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Insights / March 31, 2022

2021 Public Benefit Report: Tech for Inclusion & Transformation

Text that says 2021 Public Benefit Report on image of threads in a loom, with text that says See the full report at

By Software for Good

As a public benefit corporation, we create an annual report on our “for good” efforts to submit to the State of Minnesota.

For 2021, we shared highlights from our work on community first public safety, accessible and transparent affordable housing, driving inclusion in the tech industry, and participating in conversations about the future of tech for good.

Take a look at our impact report:

Tech for inclusion and transformation

In 2021, we continued to feel the acute potential and responsibility of using technology to support positive impact. From the earliest days of the year, we witnessed threats to the future of democracy and the planet. We continued navigating a global pandemic and marked the one-year anniversary of George Floyd’s murder, shortly after hearing guilty verdicts for Derek Chauvin. We watched billionaires take self-funded trips to space and new tech trends dominated by people focused on making money, while inequality and climate crises continue to grow.

These challenges call us to constantly consider Software for Good’s impact and how we can improve. As a public benefit corporation, we don’t measure growth and success by profit alone. For us, growth means helping human beings solve bigger problems and build stronger solutions for the benefit of people and planet.

Within the team, we’re envisioning what the next few years look like: working on bigger, more complex projects; supporting democracy, justice, and community action; using human-centered design to ensure anything we build is ethical and inclusive; and ensuring that our team and contractors can maintain a high quality of life.

Naturally, we can’t do this alone, and we’re eager to keep partnering with organizations doing good and learning alongside fellow practitioners. This report shares highlights from the past year and our ongoing commitment to pursue benefit to people and planet as well as profit.

Group photo of Software for Good team, summer 2021.

In 2021, Software for Good…

• Supported positive parenting skills for families who have experienced trauma by launching two new websites and a Learning Management System for our client ADAPT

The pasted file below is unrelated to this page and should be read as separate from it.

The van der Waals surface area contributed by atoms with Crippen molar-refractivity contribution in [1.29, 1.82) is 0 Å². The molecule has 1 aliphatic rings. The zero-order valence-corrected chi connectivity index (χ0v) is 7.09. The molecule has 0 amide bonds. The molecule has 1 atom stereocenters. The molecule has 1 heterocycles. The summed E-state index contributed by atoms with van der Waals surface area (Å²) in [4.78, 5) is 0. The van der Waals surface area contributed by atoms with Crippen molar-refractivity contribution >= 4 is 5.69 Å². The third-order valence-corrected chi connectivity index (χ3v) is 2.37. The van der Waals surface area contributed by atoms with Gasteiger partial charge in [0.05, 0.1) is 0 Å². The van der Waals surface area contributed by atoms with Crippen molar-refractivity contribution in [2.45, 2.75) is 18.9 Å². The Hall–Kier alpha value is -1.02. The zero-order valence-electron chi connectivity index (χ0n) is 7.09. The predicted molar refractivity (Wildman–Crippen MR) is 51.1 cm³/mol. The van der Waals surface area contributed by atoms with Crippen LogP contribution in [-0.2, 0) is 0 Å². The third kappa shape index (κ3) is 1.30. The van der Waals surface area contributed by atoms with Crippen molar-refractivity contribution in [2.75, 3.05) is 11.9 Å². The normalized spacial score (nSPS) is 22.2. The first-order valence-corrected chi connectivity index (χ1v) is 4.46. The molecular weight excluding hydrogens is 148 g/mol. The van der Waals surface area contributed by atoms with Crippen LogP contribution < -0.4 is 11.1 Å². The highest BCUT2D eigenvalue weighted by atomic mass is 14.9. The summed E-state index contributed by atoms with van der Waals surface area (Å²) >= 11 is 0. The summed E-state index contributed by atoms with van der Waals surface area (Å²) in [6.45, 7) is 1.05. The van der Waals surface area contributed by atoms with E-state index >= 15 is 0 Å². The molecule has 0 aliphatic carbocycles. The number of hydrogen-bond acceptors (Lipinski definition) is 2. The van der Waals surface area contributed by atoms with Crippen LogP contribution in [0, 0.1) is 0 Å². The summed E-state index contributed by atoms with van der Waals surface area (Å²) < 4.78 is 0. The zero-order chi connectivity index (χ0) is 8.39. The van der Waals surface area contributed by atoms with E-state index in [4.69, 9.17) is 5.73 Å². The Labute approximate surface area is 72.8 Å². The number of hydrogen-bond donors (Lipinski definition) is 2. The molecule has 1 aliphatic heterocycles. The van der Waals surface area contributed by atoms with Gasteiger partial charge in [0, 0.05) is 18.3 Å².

• Helped Shelter Animals Count improve animal welfare nationwide by launching their new data portal, which captures information from animal shelters and rescues that the organization uses for analysis and reporting

• Launched the website for ConnextMSP, a growing program of GREATER MSP that helps ensure career opportunities for young BIPOC professionals

• Evaluated the City of Saint Paul’s supplier platform, where vendor companies can bid to work on projects with the city, and recommended ways to make it more accessible and inclusive

• Helped our client Tanka Fund meet their goal of raising more than $50,000 during the Support the Return campaign, which funds projects that restore buffalo to Native lands and communities

• Enhanced developer teams at several companies using tech to deliver health and wellness coaching, diabetes care, and more

• Explored the future of public safety with our client The Black Response as they prepare to launch a holistic alternative emergency alternative response (HEART) program

• Continued to partner closely with HousingLink as they roll out Housing Hub, a platform we built to make affordable housing waitlists simpler and more accessible

• Partnered with The Coven, Techquity, and Open Twin Cities to host a Q&A with Shalini Kantayya, director of the documentary Coded Bias

• Was featured in Twin Cities Business Tech 20 as founder and CEO Casey Helbling was recognized alongside other Minneapolis-Saint Paul leaders

Investing in good

70.5% of 2021 revenue from projects with purpose-driven organizations

$200,000 awarded to Software for Good in a competitive grant to support our apprenticeships, as part of the Tech Training Pilot Program from the Minnesota Department of Employment and Economic Development (DEED)

$10,000 contributed by Software for Good through the Venn Foundation to support organizations like TechDump, which combats electronic waste while providing opportunities for formerly incarcerated people

230 average hours of paid time off logged by each employee

In 2021, we sponsored:

Pollen, a media arts organization that promotes empathy, connection, and action through storytelling and events

The Coven — our Gold sponsorship supported their Brave Space Salon series, an exploration of the anti-racism journey led by The Woke Coach